Alternative options

Research in this area is severely lacking, but here are some other options that have more anecdotal evidence than anything to support.

According to some online forums, increasing your body’s metabolism of THC may help reduce your tolerance of THC faster. In theory, this should help “cleanse” the system. Many of these methods are healthy regardless. However their, interactions with THC have yet to be studied thoroughly.

Methods of increasing THC metabolism

For the most part, this is purely speculation, so while it makes sense that the removal of fat stores would correlate with decreased storage of THC, this is not accurately studied. There are so many factors such as genetics that impact our body fat percentage, so this may not be something easily adjusted. Likewise, adipose tissue has a protective function in our bodies, low body fat percentage may be linked to a higher risk of metabolic syndrome, cardiovascular disease, and self-esteem issues.

Burning fat

While this may seem adjacent to the issue, some say this may actually help with the removal of THC from our systems. This is thought to be due to the fact that THC is stored in fats, and therefore burning fats may help release THC stored there.

One study looking into the effects of food deprivation and ACTH (lipolytic agent) found that there may be an increased risk of “re-intoxication” in food-deprived rats. The study found that fat loss increased THC levels by releasing cannabinoids stored in the fats, with stores lasting up to 28 days.

Exercise

Exercise is not just good for your metabolism but cardiovascular health, mood, and energy. Whether through a daily walk or jog, increasing exercises don’t have to be drastic. Our bodies have enough energy from glycogen in our muscles and liver for about 45 minutes, so it is usually recommended that we have at least 45 minutes of exercise daily.

Withdrawal symptoms

If you are a regular user, there is a higher likelihood you may experience withdrawal symptoms. For this reason, it is important that you consult your doctor before making any drastic changes to avoid these symptoms.

THC withdrawal is very common, so it is probably best to taper off slowly than quit cold turkey for those using at higher doses. While withdrawal from cannabis is not as debilitating as alcohol withdrawal, it is good to look out for these symptoms:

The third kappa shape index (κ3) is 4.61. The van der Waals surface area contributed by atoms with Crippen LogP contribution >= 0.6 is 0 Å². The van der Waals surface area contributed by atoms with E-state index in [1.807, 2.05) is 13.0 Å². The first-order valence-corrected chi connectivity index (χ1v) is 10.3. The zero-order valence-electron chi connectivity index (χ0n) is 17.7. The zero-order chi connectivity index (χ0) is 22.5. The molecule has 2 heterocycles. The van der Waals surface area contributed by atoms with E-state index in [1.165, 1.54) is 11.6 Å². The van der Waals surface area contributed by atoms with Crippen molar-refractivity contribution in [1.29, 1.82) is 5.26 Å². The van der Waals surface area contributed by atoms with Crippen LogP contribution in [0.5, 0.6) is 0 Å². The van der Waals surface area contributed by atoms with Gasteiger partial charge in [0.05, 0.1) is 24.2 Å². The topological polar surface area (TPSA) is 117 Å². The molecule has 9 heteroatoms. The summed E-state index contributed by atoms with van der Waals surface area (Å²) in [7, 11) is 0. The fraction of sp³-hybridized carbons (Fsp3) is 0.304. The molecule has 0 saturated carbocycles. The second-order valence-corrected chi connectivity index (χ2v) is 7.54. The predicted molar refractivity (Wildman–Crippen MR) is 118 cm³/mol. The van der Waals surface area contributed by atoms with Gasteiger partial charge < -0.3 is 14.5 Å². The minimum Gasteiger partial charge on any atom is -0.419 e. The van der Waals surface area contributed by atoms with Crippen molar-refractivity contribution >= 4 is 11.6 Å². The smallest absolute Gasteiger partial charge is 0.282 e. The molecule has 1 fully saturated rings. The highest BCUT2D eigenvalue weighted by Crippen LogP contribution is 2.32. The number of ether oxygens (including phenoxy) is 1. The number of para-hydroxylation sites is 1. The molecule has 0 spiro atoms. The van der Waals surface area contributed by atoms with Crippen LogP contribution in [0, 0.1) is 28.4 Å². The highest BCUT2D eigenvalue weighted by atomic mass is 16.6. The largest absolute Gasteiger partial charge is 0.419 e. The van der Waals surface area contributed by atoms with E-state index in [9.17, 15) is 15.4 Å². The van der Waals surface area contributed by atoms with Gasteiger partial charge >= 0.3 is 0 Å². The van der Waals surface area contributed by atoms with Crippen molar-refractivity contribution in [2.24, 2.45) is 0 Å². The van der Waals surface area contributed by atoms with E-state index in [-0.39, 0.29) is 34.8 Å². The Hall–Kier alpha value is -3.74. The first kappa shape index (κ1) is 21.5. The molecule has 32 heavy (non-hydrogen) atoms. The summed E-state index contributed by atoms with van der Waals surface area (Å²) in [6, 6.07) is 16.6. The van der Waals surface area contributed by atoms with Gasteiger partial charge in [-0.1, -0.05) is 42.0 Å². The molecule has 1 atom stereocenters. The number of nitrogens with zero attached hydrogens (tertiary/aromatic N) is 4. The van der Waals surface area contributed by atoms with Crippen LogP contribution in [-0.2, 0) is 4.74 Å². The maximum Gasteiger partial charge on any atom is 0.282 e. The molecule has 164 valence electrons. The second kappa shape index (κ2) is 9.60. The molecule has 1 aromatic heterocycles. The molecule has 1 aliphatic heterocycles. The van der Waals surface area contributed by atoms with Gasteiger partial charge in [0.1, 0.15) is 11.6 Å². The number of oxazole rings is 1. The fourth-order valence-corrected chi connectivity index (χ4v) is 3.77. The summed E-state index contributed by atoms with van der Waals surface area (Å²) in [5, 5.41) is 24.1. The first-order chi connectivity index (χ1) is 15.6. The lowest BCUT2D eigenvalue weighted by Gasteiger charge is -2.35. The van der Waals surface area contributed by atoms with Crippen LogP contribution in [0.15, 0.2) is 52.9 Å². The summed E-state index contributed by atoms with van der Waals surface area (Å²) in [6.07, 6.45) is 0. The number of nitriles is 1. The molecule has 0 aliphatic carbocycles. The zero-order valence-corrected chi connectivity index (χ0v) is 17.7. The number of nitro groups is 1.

• fatigue
  • headaches
  • decreased appetite
  • nausea
  • mood swings
  • trouble sleeping
  • intense, vivid dreams
  • cognitive impairment

If you experience the following symptoms, ensure that you drink plenty of water and rest. For headaches and nausea, panadol and ibuprofen may help alleviate the less severe pains.

Withdrawal symptoms can make THC usage hard to limit. If you find yourself wanting to start again or increase your dosage, talk to friends or family. They can help keep you accountable and support you through the process.

Withdrawal symptoms usually last around 72 hours. Take note of the change in dosage between regular usage and “T breaks,” and try to make the gap here smaller over time to lessen the severity of withdrawal symptoms.

Preventing tolerance 

It is fortunate that reducing tolerance is a fairly cut and dry process. However, it’s probably not something you want to be doing all the time, especially in the presence of withdrawal symptoms.

Don’t use THC too often 

Keep note of how often you are using it. Aim to make the frequency of your uses less than your previous pre-“T break” times.

Use lower THC products

Look at the ingredients list of the THC product. You might find that the level of THC is much higher than it needs to be.

Use CBD instead 

As discussed, using CBD may be an option, especially for those using THC for therapeutic purposes. Make sure you do plenty of research on CBD and its uses, as it interacts very differently with the endocannabinoid system than THC does.

The bottom line 

Building tolerance to THC can be particularly disheartening, especially when you have found the dosage that works for you. Luckily there are a range of options to lower your tolerance.

If you are using THC on prescription, ensure that you talk to your doctor about the points discussed. Be sure to be proactive about any side effects if you experience them.